I spent a week in the charming ski village of Val d’Isere to discover the highlights of the French Alps.
The French Alps are home to some of the biggest resorts in the world. You’ll ski vast, extreme and rugged terrain while taking in snow-covered mountain views that stretch to Switzerland and Italy. Val d’Isère has a whopping 300 kilometres of skiable terrain with a wide variety of runs across two mountains and numerous peaks.
The altitude experience starts at the 1850-metre village and rises to 3,656 metres on the Grand Motte glacier. An average snowfall of seven to 10 metres per winter and the high altitude guarantees a snow-sure resort. The longest run is a thigh-burning 10 kilometres long and there are four different upload points in the ski-in, ski-out village to get you up the mountain as quickly as possible.
Adventures all round
For an extra adrenaline rush, try paragliding from the top of Solaise Mountain, learn a new skill by signing up to biathlon lessons, tackle an illuminated night ropes course, snowmobiling above the Chevril dam, swimming at the indoor leisure complex and electric mountain bike tours. A private electric mountain bike tour with Oxygène took me along a snowy trail to abandoned stone homes and a frozen waterfall. The thrill-seeking guide loves teaching me how to drift along the snowy trails. It’s easy to pick up and a lot of fun.
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Downhill skiing was invited in Europe in the 18th century, Val d’Isère opened its first ski lift in 1931 and the first ever Winter Olympics were held in Chamonix in 1924. So it’s not surprising the French Alps are the epicentre of mountain culture. You’ll get a heavy dose of unique apres-ski, cheese and chocolate shops, charming villages and harmonious French accents.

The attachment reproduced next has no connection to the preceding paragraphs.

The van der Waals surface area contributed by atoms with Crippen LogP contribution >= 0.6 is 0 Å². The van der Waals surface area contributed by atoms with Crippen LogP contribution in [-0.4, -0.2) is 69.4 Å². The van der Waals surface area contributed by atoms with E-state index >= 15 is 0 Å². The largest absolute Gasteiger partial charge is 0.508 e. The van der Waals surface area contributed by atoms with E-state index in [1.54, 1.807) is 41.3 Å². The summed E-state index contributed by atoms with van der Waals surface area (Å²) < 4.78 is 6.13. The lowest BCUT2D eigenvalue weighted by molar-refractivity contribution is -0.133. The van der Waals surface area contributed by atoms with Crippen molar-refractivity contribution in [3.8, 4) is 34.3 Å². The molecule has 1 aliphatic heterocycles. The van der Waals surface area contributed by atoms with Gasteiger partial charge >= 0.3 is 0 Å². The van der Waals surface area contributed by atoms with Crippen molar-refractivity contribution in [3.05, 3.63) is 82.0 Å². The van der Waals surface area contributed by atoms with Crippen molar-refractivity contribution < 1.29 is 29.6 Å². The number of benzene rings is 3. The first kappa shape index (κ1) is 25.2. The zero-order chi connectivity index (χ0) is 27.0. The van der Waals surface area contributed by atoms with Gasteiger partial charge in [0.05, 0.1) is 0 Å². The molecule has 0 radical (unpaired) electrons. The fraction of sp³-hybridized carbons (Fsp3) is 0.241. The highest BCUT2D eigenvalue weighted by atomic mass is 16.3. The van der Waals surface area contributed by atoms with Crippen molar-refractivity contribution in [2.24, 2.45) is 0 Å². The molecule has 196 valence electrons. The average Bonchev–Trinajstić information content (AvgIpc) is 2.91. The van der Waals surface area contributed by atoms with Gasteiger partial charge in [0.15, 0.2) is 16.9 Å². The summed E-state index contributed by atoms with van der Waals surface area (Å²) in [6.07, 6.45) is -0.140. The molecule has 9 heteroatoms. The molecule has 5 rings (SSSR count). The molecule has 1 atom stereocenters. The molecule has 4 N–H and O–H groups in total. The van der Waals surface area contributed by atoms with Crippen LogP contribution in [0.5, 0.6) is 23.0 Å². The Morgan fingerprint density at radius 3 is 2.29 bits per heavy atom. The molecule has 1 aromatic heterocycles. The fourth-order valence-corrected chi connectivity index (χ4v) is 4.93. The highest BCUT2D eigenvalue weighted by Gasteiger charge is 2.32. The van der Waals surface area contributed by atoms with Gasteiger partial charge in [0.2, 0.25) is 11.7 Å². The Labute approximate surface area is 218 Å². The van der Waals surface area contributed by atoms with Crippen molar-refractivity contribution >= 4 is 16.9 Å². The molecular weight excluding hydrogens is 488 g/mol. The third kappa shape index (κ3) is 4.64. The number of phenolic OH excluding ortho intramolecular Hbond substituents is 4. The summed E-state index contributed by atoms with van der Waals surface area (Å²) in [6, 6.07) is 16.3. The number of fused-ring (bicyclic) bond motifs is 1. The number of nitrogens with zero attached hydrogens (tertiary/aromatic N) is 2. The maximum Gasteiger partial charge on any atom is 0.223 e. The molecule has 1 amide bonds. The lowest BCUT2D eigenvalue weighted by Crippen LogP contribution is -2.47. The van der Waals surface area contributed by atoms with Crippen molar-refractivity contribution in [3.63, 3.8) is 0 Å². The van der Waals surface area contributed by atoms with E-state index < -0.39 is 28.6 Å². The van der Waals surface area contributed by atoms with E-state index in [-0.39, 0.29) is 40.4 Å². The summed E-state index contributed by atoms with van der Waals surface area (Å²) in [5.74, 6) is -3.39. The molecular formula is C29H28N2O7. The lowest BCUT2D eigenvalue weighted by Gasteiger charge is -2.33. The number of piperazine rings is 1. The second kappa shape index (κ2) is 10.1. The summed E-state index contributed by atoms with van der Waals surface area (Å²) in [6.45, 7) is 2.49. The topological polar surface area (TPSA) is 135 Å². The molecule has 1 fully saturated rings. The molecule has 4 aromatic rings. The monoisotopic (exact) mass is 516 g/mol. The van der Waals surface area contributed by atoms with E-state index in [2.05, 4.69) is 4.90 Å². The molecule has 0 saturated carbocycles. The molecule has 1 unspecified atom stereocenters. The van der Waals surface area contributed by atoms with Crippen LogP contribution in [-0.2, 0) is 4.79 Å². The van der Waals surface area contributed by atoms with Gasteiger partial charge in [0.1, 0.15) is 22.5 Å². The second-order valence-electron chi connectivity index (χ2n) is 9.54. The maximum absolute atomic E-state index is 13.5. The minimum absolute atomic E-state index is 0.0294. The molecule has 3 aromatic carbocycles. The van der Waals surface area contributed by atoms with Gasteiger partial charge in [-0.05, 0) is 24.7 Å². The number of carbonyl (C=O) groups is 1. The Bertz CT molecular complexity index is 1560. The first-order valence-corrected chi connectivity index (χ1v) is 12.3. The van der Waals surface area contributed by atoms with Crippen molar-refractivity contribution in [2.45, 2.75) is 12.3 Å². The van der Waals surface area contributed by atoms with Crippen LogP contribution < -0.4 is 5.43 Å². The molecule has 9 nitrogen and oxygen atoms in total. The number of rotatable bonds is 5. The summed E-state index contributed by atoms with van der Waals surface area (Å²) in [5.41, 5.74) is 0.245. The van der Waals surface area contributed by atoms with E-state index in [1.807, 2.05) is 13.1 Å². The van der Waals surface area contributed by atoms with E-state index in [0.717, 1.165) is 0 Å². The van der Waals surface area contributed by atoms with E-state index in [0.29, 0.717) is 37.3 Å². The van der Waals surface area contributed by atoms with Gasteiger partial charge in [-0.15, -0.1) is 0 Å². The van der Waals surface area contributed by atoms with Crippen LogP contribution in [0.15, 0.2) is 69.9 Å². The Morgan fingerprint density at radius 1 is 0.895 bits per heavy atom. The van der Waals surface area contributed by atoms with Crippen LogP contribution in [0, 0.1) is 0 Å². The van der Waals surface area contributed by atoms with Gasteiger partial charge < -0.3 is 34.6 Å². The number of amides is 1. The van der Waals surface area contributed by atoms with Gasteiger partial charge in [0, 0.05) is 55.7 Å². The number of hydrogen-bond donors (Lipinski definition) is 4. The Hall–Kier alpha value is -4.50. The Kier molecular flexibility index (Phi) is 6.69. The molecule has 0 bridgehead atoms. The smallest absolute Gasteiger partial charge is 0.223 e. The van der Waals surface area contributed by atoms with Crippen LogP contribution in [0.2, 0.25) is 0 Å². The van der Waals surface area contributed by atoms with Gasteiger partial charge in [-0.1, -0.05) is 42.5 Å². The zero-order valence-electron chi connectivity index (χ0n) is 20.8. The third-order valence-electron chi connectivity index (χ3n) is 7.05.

La Folie Douce
Love live entertainment? La Folie Douce is a famous apres bar with several ski resort locations across the French Alps. Daily DJ sets, dance performances and live music are staged in front of a dramatic mountain backdrop. Dedicated fans will only ski at resorts with La Folie Douce present, it has a cult-like following with its own podcast and merchandise line. The house pour is G.H Mumm with glamorous partygoes ordering by the bottle.
Cheese is synonymous with France and winter is the best time to eat copious amounts of melted cheesy dishes like raclette, fondue, and tartiflette. You generally can’t buy the type of cheese used in these dishes in Australia so I make sure I consume as much as possible. Val d’Isère’s village even has its own dairy farm which offers tours of its cheese-making room and tastings.
Unlike other countries, France allows numerous independent ski schools to operate on the mountain and instructors are required to teach both skiing and snowboarding. Val d’Isère has 18 ski schools as well as a handful of freelance instructors to choose from, however, Oxygène and ESF offer the best English-speaking instructors.
Eclairs, sledding and chocolat chaud, kids love the French Alps and many ski resorts cater well for families. At Val d’Isère, children under eight ski free and can take part in a range of free daily afternoon activities, plus there are hidden playgrounds and kids’ zones on the slopes.
Val d’Isere is a four-hour bus ride from Geneva and six hours by train then bus from Paris. We booked a bus from Geneva to Les 3 Vallées through Altibus and stayed in Courchevel for five nights then found a private transfer with findtransfers.com from Les 3 Vallées to Val d’Isere.
When to go to the French Alps
January is the perfect time to visit for big dumps and to avoid the February school holiday rush.